Project Resource Constraints
Projects need resources – and mostly, when we talk about resources, we mean people. Your projects may need equipment, materials and other physical items, but the place where project teams become most stuck is with making sure the right people are available to work on the project at the right time.
Effective resource management helps the team deliver project activities throughout the life cycle, making sure you achieve a successful, on time, on budget result. If you are struggling with resource constraints on your project, here are some ways to deal with it.
Revisit the schedule
Is your project schedule achievable? You may find resource clashes happening because the schedule is too ambitious. Often, we see that schedules are under pressure because vacation time and office closures (for you and your client) have not been adequately factored in.
There might be things you can do to spread out the tasks or order the work more effectively to make better use of the people you have within their working hours. Critical path method and earned value management techniques can help structure your plan effectively and give you reliable data on constrained resources.
We offer scheduling services that provide everything from a complete overhaul of your plan to the support of expert schedulers to help you get back on track.
Sometimes schedules come under pressure because people are allocated to work on more than one project at once. The individual project schedules look OK, but tasks aren’t getting done because the resource only has half the planned time available due to their other work.
If your team is working on several projects, make sure the project plans are aligned. Capacity planning needs to happen across your portfolio, not just on one project. Choose the priority projects and make sure they are adequately resourced. Everything else will have to wait until the team has time to get to it.
Review project risk
Project risk management is essential because risks often have a habit of causing delays. Review the risk management process and check risks are being adequately managed and mitigated against. Create contingency plans that allow you to plan and prepare for when things might go wrong or when project management roles can’t be filled for whatever reason.
This technique will help save time in the future, but if your project is running behind right now, then there is something else you can do.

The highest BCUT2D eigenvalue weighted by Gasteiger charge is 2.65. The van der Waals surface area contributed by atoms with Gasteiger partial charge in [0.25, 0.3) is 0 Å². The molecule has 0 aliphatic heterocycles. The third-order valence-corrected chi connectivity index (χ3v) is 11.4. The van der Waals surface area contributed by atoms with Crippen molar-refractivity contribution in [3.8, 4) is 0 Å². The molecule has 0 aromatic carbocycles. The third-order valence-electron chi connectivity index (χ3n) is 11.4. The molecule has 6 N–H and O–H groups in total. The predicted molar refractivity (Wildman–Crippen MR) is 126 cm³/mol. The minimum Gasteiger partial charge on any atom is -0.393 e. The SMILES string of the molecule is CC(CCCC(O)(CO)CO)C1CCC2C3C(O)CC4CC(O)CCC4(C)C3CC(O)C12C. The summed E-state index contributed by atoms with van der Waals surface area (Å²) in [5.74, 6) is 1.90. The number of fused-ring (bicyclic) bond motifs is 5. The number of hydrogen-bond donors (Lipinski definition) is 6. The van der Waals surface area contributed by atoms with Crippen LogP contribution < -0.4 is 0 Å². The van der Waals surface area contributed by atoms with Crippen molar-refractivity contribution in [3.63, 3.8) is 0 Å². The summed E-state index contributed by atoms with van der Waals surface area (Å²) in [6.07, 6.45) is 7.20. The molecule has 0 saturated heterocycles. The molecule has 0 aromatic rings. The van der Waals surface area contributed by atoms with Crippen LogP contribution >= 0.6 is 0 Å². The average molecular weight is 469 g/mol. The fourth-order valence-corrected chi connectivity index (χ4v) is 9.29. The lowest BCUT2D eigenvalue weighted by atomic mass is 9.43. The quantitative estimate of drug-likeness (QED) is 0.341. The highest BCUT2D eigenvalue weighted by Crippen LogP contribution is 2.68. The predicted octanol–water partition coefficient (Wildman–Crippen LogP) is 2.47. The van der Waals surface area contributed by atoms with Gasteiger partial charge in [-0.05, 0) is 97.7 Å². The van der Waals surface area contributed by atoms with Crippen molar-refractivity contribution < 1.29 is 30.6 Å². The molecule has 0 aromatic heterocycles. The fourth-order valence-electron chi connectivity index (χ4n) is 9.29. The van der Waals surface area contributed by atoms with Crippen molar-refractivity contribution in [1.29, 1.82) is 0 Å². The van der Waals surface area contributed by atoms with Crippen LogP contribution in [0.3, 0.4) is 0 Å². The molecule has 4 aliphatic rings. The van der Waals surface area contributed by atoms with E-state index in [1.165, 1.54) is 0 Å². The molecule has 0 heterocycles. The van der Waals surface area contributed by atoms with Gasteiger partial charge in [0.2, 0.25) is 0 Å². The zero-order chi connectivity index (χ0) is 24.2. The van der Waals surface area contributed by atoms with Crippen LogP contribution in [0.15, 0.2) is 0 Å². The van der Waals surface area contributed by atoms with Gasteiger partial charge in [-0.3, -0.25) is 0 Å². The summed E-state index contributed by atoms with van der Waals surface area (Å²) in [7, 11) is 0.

Identify scarce resources
Look for bottlenecks in the process. This is the basis of what Dr Eliyahu Goldratt called The Theory of Constraints. When you identify scope constraints or a time constraint, go back to basics. What is the root cause of people not being available? If you can identify and fix that, you can keep work flowing more easily and keep people occupied on tasks that matter.
Train your team
If project resource constraints are an issue, the cause could be that team members don’t have the right skills to contribute effectively in their roles. Having limited resources can be address with training. Upskilling your existing workforce would give people the ability to work confidently in an extended capacity, changing your resource pool and giving you more options for scheduling. For example, a junior electrician could attend training that would enable them to carry out more advanced work unaided. A software developer could learn a new programming language so they could assist on other projects.
Training also supports the project management process. For example, if your team is finding it difficult to meet compliance requirements such as earned value management reporting, that work can either be outsourced or they can attend training to build their confidence and abilities. It can also address performance issues.
Simply knowing what to do and having the support of a training environment in which to learn can speed up project delivery and give your clients a better outcome.
Add more people
Finally, you have the choice to add more people to the team. Brooks’ law applies here: adding more people to a software project makes the project later. There is an overhead that comes with adding more people. You have to onboard them and let them find their place on the team. If the project has a lot of history or is a special subject matter area that they do not have previous experience of then they have a lot of learning to do.
However, Brooks’ law doesn’t apply on all kinds of projects. If you are building a house, bringing in more bricklayers will get the walls up more quickly. If you’ve ever seen a home makeover show, you’ll know how many hands make light work and the power of additional resources!
Many projects benefit from extra staff, as long as the people you get are experienced professionals who can make a positive contribution straight away. Project management roles can be hard to fill because you are looking for that particular blend of someone who will fit right into your organization and the technical skills to add value to your work.
We can provide project management staff to fill a variety of roles so that you can keep your projects moving forward.
Learning to work within constraints in project management is just part of the job, and expert schedulers know how to use capacity planning and resource management techniques to get the best from the people and time available. These tips should help you address any resource challenges on your projects, and if you want more information, give us a call!